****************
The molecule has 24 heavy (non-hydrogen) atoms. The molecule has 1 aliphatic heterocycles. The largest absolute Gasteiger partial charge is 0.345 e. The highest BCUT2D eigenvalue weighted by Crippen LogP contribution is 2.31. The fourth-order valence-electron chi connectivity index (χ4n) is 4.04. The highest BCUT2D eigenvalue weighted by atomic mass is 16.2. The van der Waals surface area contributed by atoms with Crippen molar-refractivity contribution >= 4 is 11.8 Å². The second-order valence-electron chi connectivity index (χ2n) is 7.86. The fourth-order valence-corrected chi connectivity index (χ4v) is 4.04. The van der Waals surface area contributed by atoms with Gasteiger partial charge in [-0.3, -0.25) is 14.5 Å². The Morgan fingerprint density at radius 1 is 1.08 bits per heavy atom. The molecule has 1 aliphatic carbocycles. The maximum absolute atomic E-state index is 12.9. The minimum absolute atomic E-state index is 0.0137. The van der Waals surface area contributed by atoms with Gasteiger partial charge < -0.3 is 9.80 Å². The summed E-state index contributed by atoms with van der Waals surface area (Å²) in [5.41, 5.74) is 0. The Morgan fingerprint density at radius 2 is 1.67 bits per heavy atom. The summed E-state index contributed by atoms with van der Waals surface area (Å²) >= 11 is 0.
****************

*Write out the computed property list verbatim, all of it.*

The molecule has 24 heavy (non-hydrogen) atoms. The molecule has 1 aliphatic heterocycles. The largest absolute Gasteiger partial charge is 0.345 e. The highest BCUT2D eigenvalue weighted by Crippen LogP contribution is 2.31. The fourth-order valence-electron chi connectivity index (χ4n) is 4.04. The highest BCUT2D eigenvalue weighted by atomic mass is 16.2. The van der Waals surface area contributed by atoms with Crippen molar-refractivity contribution >= 4 is 11.8 Å². The second-order valence-electron chi connectivity index (χ2n) is 7.86. The fourth-order valence-corrected chi connectivity index (χ4v) is 4.04. The van der Waals surface area contributed by atoms with Gasteiger partial charge in [-0.3, -0.25) is 14.5 Å². The Morgan fingerprint density at radius 1 is 1.08 bits per heavy atom. The molecule has 1 aliphatic carbocycles. The maximum absolute atomic E-state index is 12.9. The minimum absolute atomic E-state index is 0.0137. The van der Waals surface area contributed by atoms with Gasteiger partial charge < -0.3 is 9.80 Å². The summed E-state index contributed by atoms with van der Waals surface area (Å²) in [5.41, 5.74) is 0. The Morgan fingerprint density at radius 2 is 1.67 bits per heavy atom. The summed E-state index contributed by atoms with van der Waals surface area (Å²) >= 11 is 0.